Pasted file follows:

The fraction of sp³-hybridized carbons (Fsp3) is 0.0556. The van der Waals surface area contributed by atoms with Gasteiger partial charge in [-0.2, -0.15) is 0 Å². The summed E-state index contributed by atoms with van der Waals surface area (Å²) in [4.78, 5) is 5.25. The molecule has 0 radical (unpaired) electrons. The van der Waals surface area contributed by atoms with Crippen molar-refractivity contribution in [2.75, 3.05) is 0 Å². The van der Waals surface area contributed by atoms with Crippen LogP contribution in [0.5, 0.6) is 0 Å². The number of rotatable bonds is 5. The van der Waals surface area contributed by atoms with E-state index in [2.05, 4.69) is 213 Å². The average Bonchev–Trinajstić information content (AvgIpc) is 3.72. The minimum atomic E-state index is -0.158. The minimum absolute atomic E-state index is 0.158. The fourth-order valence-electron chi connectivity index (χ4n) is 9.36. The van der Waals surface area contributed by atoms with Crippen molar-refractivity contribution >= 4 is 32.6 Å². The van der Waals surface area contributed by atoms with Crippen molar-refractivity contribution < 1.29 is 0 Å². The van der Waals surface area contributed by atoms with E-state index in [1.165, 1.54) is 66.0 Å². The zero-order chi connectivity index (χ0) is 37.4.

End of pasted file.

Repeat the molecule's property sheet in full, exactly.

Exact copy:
The fraction of sp³-hybridized carbons (Fsp3) is 0.0556. The van der Waals surface area contributed by atoms with Gasteiger partial charge in [-0.2, -0.15) is 0 Å². The summed E-state index contributed by atoms with van der Waals surface area (Å²) in [4.78, 5) is 5.25. The molecule has 0 radical (unpaired) electrons. The van der Waals surface area contributed by atoms with Crippen molar-refractivity contribution in [2.75, 3.05) is 0 Å². The van der Waals surface area contributed by atoms with Crippen LogP contribution in [0.5, 0.6) is 0 Å². The number of rotatable bonds is 5. The van der Waals surface area contributed by atoms with E-state index in [2.05, 4.69) is 213 Å². The average Bonchev–Trinajstić information content (AvgIpc) is 3.72. The minimum atomic E-state index is -0.158. The minimum absolute atomic E-state index is 0.158. The fourth-order valence-electron chi connectivity index (χ4n) is 9.36. The van der Waals surface area contributed by atoms with Crippen molar-refractivity contribution >= 4 is 32.6 Å². The van der Waals surface area contributed by atoms with Crippen molar-refractivity contribution < 1.29 is 0 Å². The van der Waals surface area contributed by atoms with E-state index in [1.165, 1.54) is 66.0 Å². The zero-order chi connectivity index (χ0) is 37.4.